Marie Antoinette PDF Print E-mail

Marie Antoinette ( 2 Nov. 1755 – 21 Sep. 1793)

(Maria Antonia Josepha Johanna von Habsburg-Lothringen)

1755 – 1764 -   Born in Hofburg Place, Vienna daughter of Maria Theresa Empress of Austria and Francis I, Holy Roman Emperor.  “Antoine” is her affectionate nickname. Court protocol had been much relaxed in the later 18c in Vienna allowing the Imperial children to lead a more “bourgeois” life style within the family particularly at Schönbrunn Palace. MA will attempt to re-create this light-hearted, relaxed atmosphere in the Petit Trianon in Versailles.  Relaxed supervision meant that the future Queen’s education left much to be desired.  Her mother’s close relationship to her older and bright sister Maria Christina will lead her to always distrust intelligent women.

1765 – Death of Francis I. Maria Theresa now rules with young son Joseph II. The empress is anxious to marry off her many daughters in order to cement her alliances in Europe.

1767 – Smallpox decimates Imperial family. MA’s sisters will die or loose their looks.  This ultimately leaves 12 year-old Antoine as the only potential bride left in the family for the 14 year-old Dauphin of France, Louis Auguste.

1770 – April 19 - Marriage by proxy in Church of the Augustine Friars, Vienna – restyled Marie-Antoinette, Dauphine of France.  Before leaving Maria Theresa reminded her of her duty to her home country; that she shouldn't forget she was Austrian, and thus had to promote the interests of Austria even as she was to be the future Queen of France. 

7 May - Handed over to her new French entourage on the Rhine. Before reaching Versailles, she meets her future brothers-in-law, Louis Stanislas Xavier, Comte de Provence, and Charles Philippe, Comte d'Artois. In Versailles she will meet the King Louis XV, his unmarried daughters (Mesdames Tantes) and her younger sister-in-law Madame Elisabeth.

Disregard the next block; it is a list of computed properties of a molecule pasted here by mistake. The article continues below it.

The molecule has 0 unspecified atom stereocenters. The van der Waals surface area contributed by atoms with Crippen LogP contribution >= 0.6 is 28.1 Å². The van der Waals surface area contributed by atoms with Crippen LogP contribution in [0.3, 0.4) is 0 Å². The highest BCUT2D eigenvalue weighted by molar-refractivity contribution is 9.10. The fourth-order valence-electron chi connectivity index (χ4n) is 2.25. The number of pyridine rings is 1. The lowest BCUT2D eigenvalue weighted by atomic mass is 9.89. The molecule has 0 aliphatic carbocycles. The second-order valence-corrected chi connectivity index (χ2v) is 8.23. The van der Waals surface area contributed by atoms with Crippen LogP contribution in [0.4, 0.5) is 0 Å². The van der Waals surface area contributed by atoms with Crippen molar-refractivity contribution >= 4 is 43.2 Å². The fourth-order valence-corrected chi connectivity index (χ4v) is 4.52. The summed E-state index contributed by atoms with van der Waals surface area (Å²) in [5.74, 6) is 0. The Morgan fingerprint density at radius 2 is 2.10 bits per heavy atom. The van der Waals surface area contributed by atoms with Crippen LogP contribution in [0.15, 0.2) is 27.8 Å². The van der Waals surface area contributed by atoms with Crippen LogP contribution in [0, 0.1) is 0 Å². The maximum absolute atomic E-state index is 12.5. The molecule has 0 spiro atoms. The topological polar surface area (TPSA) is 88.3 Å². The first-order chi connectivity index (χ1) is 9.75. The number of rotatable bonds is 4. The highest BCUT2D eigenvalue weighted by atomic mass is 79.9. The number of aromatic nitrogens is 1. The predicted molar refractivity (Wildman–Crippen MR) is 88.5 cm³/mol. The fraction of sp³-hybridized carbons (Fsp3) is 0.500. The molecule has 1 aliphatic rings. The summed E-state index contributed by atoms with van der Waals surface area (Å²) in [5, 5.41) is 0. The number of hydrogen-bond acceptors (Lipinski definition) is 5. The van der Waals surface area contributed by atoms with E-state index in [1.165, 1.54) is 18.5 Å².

16 May - ceremonial wedding of the Dauphin and Dauphine in Versailles followed by ritual bedding. The lack, however, of  consummation will plague the reputation of both the Dauphin and Dauphine for seven years.

1772 - After months of continued pressure from her mother and the Austrian minister, the Comte de Mercy-Argenteau, Marie Antoinette grudgingly agrees to speak to the King’s Mistress Madame du Barry on New Year's Day 1772.

1773 - First official appearance in Paris on 8 June at Tuileries palace a resounding success, with a reported 50,000 people crying out to see her. A visit to the opera for a court performance was also a success.

At court, however, Mesdames Tantes called Marie Antoinette l'Autrichienne, the "Austrian woman" (on the eve of the Revolution,she acquired the nickname l'Autruchienne, a pun making use of the words autruche "ostrich" and chienne "bitch".)  The Dauphine receives constant letters from her mother, who also receives secret reports from Mercy d'Argenteau on her daughter's behavior. She accuses her daughter of being incapable of arousing her husband. To make up for the lack of affection from her husband and the endless criticism of her mother, MA began to spend more on gambling, trips to Paris, new clothing (from Rose Bertin her most famous couturière), shoes, pomade and rouge. MA also began to form deep friendships with various ladies in her retinue. Most noted were the sensitive and "pure" widow, the Princesse de Lamballe, whom she appointed as Superintendent of her Household, and the fun-loving Gabrielle, duchesse de Polignac. These close friendships would later cause accusations of lesbianism to be lodged against MA.